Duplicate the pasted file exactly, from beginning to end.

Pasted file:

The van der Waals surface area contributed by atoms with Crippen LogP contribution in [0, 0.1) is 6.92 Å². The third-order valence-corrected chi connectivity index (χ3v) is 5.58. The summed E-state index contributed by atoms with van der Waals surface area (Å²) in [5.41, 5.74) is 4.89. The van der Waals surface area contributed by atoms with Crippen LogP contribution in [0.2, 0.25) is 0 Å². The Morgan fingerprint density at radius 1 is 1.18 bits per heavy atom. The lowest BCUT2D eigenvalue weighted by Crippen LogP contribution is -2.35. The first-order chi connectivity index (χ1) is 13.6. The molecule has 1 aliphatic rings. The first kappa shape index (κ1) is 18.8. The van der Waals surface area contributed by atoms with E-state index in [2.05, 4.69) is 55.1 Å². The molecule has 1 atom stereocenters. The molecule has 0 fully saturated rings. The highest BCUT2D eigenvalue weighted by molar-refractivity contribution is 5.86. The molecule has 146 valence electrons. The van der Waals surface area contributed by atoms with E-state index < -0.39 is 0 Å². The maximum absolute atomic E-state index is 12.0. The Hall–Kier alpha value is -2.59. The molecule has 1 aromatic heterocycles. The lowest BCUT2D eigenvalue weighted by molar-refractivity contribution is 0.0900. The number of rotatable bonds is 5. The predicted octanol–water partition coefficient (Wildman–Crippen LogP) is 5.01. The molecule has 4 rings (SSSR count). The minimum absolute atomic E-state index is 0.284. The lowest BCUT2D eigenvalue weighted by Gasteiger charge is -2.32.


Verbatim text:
The van der Waals surface area contributed by atoms with Crippen LogP contribution in [0, 0.1) is 6.92 Å². The third-order valence-corrected chi connectivity index (χ3v) is 5.58. The summed E-state index contributed by atoms with van der Waals surface area (Å²) in [5.41, 5.74) is 4.89. The van der Waals surface area contributed by atoms with Crippen LogP contribution in [0.2, 0.25) is 0 Å². The Morgan fingerprint density at radius 1 is 1.18 bits per heavy atom. The lowest BCUT2D eigenvalue weighted by Crippen LogP contribution is -2.35. The first-order chi connectivity index (χ1) is 13.6. The molecule has 1 aliphatic rings. The first kappa shape index (κ1) is 18.8. The van der Waals surface area contributed by atoms with E-state index in [2.05, 4.69) is 55.1 Å². The molecule has 1 atom stereocenters. The molecule has 0 fully saturated rings. The highest BCUT2D eigenvalue weighted by molar-refractivity contribution is 5.86. The molecule has 146 valence electrons. The van der Waals surface area contributed by atoms with E-state index < -0.39 is 0 Å². The maximum absolute atomic E-state index is 12.0. The Hall–Kier alpha value is -2.59. The molecule has 1 aromatic heterocycles. The lowest BCUT2D eigenvalue weighted by molar-refractivity contribution is 0.0900. The number of rotatable bonds is 5. The predicted octanol–water partition coefficient (Wildman–Crippen LogP) is 5.01. The molecule has 4 rings (SSSR count). The minimum absolute atomic E-state index is 0.284. The lowest BCUT2D eigenvalue weighted by Gasteiger charge is -2.32.